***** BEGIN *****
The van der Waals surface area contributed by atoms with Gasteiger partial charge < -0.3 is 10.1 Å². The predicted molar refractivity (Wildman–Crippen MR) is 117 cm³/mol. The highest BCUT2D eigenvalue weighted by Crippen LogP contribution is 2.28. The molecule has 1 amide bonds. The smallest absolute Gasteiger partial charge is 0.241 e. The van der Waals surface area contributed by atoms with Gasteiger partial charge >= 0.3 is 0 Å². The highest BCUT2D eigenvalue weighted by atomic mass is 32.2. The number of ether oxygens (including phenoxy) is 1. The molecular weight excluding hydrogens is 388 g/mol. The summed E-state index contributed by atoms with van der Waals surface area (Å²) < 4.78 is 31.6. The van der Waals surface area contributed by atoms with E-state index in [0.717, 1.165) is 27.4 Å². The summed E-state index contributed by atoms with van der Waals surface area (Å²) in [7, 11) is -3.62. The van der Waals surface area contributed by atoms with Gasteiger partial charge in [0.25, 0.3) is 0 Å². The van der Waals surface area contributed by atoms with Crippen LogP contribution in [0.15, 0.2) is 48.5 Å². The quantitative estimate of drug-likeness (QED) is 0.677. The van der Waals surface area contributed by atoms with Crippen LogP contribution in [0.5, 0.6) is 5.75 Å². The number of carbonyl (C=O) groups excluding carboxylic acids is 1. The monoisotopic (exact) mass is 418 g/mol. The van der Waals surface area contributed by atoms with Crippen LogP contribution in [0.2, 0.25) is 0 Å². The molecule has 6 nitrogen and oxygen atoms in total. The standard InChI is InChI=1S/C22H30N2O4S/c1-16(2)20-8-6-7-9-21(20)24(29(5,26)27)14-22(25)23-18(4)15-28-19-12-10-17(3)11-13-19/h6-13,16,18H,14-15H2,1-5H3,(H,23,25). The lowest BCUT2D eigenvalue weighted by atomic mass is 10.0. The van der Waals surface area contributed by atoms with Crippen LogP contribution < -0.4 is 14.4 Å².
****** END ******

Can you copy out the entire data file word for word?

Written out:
The van der Waals surface area contributed by atoms with Gasteiger partial charge < -0.3 is 10.1 Å². The predicted molar refractivity (Wildman–Crippen MR) is 117 cm³/mol. The highest BCUT2D eigenvalue weighted by Crippen LogP contribution is 2.28. The molecule has 1 amide bonds. The smallest absolute Gasteiger partial charge is 0.241 e. The van der Waals surface area contributed by atoms with Gasteiger partial charge >= 0.3 is 0 Å². The highest BCUT2D eigenvalue weighted by atomic mass is 32.2. The number of ether oxygens (including phenoxy) is 1. The molecular weight excluding hydrogens is 388 g/mol. The summed E-state index contributed by atoms with van der Waals surface area (Å²) < 4.78 is 31.6. The van der Waals surface area contributed by atoms with E-state index in [0.717, 1.165) is 27.4 Å². The summed E-state index contributed by atoms with van der Waals surface area (Å²) in [7, 11) is -3.62. The van der Waals surface area contributed by atoms with Gasteiger partial charge in [0.25, 0.3) is 0 Å². The van der Waals surface area contributed by atoms with Crippen LogP contribution in [0.15, 0.2) is 48.5 Å². The quantitative estimate of drug-likeness (QED) is 0.677. The van der Waals surface area contributed by atoms with Crippen LogP contribution in [0.5, 0.6) is 5.75 Å². The number of carbonyl (C=O) groups excluding carboxylic acids is 1. The monoisotopic (exact) mass is 418 g/mol. The van der Waals surface area contributed by atoms with Crippen LogP contribution in [0.2, 0.25) is 0 Å². The molecule has 6 nitrogen and oxygen atoms in total. The standard InChI is InChI=1S/C22H30N2O4S/c1-16(2)20-8-6-7-9-21(20)24(29(5,26)27)14-22(25)23-18(4)15-28-19-12-10-17(3)11-13-19/h6-13,16,18H,14-15H2,1-5H3,(H,23,25). The lowest BCUT2D eigenvalue weighted by atomic mass is 10.0. The van der Waals surface area contributed by atoms with Crippen LogP contribution < -0.4 is 14.4 Å².